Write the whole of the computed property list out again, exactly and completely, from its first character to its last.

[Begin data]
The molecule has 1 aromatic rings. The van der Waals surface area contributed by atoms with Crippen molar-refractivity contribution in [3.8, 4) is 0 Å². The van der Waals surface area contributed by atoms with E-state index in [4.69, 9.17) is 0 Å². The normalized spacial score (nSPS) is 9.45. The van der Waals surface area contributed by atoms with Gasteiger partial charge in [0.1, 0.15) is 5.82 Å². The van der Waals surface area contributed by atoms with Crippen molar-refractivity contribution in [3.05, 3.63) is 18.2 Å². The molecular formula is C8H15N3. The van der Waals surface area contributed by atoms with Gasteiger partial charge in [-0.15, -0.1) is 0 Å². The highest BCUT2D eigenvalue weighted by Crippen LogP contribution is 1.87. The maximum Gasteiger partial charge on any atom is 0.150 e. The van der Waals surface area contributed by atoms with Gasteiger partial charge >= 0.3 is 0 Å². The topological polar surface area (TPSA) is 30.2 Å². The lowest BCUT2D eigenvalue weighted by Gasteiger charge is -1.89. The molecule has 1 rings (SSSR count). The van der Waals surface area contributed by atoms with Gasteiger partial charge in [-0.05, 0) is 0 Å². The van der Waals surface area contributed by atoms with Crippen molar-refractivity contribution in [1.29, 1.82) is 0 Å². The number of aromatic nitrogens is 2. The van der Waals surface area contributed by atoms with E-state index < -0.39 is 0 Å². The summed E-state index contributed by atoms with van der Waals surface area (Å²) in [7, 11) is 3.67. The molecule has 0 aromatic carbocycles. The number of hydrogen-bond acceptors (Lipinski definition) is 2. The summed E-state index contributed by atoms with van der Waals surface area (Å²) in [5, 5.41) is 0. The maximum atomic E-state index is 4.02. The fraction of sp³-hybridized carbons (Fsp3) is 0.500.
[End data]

The molecule has 1 aromatic rings. The van der Waals surface area contributed by atoms with Crippen molar-refractivity contribution in [3.8, 4) is 0 Å². The van der Waals surface area contributed by atoms with E-state index in [4.69, 9.17) is 0 Å². The normalized spacial score (nSPS) is 9.45. The van der Waals surface area contributed by atoms with Gasteiger partial charge in [0.1, 0.15) is 5.82 Å². The van der Waals surface area contributed by atoms with Crippen molar-refractivity contribution in [3.05, 3.63) is 18.2 Å². The molecular formula is C8H15N3. The van der Waals surface area contributed by atoms with Gasteiger partial charge in [-0.15, -0.1) is 0 Å². The highest BCUT2D eigenvalue weighted by Crippen LogP contribution is 1.87. The maximum Gasteiger partial charge on any atom is 0.150 e. The van der Waals surface area contributed by atoms with Gasteiger partial charge >= 0.3 is 0 Å². The topological polar surface area (TPSA) is 30.2 Å². The lowest BCUT2D eigenvalue weighted by Gasteiger charge is -1.89. The molecule has 1 rings (SSSR count). The van der Waals surface area contributed by atoms with Gasteiger partial charge in [-0.05, 0) is 0 Å². The van der Waals surface area contributed by atoms with Crippen molar-refractivity contribution in [1.29, 1.82) is 0 Å². The number of aromatic nitrogens is 2. The van der Waals surface area contributed by atoms with E-state index < -0.39 is 0 Å². The summed E-state index contributed by atoms with van der Waals surface area (Å²) in [7, 11) is 3.67. The molecule has 0 aromatic carbocycles. The number of hydrogen-bond acceptors (Lipinski definition) is 2. The summed E-state index contributed by atoms with van der Waals surface area (Å²) in [5, 5.41) is 0. The maximum atomic E-state index is 4.02. The fraction of sp³-hybridized carbons (Fsp3) is 0.500.